• Geri

    Thank you for your article. I am LDS and when I read the judgements that were being heaped upon David Archuleta by supposed good LDS people I was heartbroken. It is no wonder that people of other faiths have such a hard time with Mormons. I will admit to being a hugh Archuleta fan. What most people in the church don’t know is that 30 of Davids fans have had the missionary discussions and have joined the church. I met a women a year ago at a concert and she asked me all kinds of questions. So I sent the missionaries to her and she was baptised in September. We told David of her decision at a concert in July. And he was so excited for her. He had told her in April at another concert not to quit reading the Book of Mormon just because she didn’t understand it. That with continuous reading the Lord would help her understand what she needed to know. So maybe that is why I have such a hard time that they judge him so harshly. Because I know he is being a missionary now.
    Sorry I wrote so much on here. But I guess I just thought you would understand. Have a Great Day!

  • http://www.newcoolthang.com Jacob J

    But most of the stone throwing has little to do with desire for justice and everything to do with lust for vengeance.

    I am not really familiar with the comment boards you refer to, so my question is an honest one coming from ignorance (I didn’t even know Archuleta had declined to serve a mission, for example). How are you able to tell that the stone throwing is based on a lust for vengeance?

  • Sheldon Lawrence

    Chris, yes, the spirit of competition is at the heart of it. As contradictory as it seems, there is a kind of spiritual competition. If you haven’t read C.S. Lewis’s chapter on pride in Mere Christianity, do it.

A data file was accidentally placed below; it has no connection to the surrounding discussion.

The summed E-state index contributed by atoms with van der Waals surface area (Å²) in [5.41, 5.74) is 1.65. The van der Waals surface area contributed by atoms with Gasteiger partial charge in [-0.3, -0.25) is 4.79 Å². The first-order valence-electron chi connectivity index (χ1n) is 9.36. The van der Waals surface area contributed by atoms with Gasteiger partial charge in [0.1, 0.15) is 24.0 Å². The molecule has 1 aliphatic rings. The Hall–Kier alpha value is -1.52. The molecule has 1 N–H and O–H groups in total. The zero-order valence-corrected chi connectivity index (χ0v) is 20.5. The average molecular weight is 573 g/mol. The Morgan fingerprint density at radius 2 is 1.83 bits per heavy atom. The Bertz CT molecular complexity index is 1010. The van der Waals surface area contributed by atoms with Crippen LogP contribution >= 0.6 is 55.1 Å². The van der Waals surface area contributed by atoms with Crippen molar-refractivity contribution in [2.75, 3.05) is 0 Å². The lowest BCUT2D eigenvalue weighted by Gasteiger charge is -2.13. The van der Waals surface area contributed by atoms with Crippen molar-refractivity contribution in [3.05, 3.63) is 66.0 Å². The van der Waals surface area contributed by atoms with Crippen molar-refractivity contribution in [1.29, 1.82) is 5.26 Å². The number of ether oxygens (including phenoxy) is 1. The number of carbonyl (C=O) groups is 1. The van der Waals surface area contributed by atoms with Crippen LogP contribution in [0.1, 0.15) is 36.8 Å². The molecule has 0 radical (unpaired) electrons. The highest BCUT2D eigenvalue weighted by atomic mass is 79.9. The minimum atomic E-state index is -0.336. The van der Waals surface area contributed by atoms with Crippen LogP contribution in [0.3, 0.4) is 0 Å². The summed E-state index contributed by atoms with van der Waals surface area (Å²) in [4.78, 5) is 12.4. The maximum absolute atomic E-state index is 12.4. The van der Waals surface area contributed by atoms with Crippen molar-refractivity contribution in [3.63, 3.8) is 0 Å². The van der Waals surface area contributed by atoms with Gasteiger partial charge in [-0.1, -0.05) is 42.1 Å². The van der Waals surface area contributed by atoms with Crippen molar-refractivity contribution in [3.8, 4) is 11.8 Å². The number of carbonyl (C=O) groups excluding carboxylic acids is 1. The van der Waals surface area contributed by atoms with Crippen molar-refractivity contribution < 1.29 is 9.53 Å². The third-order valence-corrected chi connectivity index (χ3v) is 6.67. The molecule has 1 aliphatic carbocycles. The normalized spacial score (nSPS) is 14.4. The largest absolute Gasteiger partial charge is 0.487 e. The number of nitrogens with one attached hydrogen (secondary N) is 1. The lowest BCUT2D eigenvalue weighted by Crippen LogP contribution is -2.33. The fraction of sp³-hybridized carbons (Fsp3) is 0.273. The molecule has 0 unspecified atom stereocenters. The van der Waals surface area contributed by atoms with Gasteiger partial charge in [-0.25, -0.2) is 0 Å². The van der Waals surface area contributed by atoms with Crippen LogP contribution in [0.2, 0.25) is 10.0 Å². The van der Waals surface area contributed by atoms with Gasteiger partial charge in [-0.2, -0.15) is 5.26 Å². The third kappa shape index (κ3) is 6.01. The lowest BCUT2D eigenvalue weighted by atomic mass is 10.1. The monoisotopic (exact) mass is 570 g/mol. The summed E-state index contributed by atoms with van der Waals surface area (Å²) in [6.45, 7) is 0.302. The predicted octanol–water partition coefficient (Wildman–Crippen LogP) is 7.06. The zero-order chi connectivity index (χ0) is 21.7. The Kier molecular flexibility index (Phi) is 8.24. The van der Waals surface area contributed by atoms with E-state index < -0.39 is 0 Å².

Geri, thanks for the anecdotes on good ole David. I haven’t followed his career much, but he just came up to Rexburg and seems like a good kid.

    Jacob, It’s just a generalization from observation…no empirical evidence. Just watch a handful of movies, including Disney, and see how many plots center on the need to see the bad guys get completely humiliated in the end. Isn’t it human nature to want to see people get exactly what they got coming to them, and then a little bit more for good measure? Vengeance is great fun–has been since Seneca and earlier–and the bloodier the better, but that’s actually a different topic.

  • http://www.newcoolthang.com Jacob J

    Sure, I agree. We should be forgiving.

  • Ethan

    So true. I also think that we tend to keep the most thorough lists of petty grievances of those who are the closest to us. C.S. Lewis said that one of Satan’s tricks is to get us to feel a sort of armchair charity for people across the world while we simmer in constant unforgiveness and irritability towards those who we know the best–namely our own family. Small infractions, or imagined misdeeds, often meet with bitter vindictiveness, at least inwardly, from a spouse, sibling, child, or parent. The stranger on the street would be more forgiving. That’s tragic.

  • Ripe for Destruction

    I never honk at people when driving, which sometimes makes my wife crazy.

    My explanation is that I only honk (or let the bird fly) at someone who is doing something that I never did. Since, when I was young, I made virtually every bone-headed mistake possible while behind the wheel, almost everyone is safe from my wrath.

    Same goes with being judgmental. I’ve made so many mistakes in my life, I think it’s better if I keep my mouth shut and save my poison pen for my diary.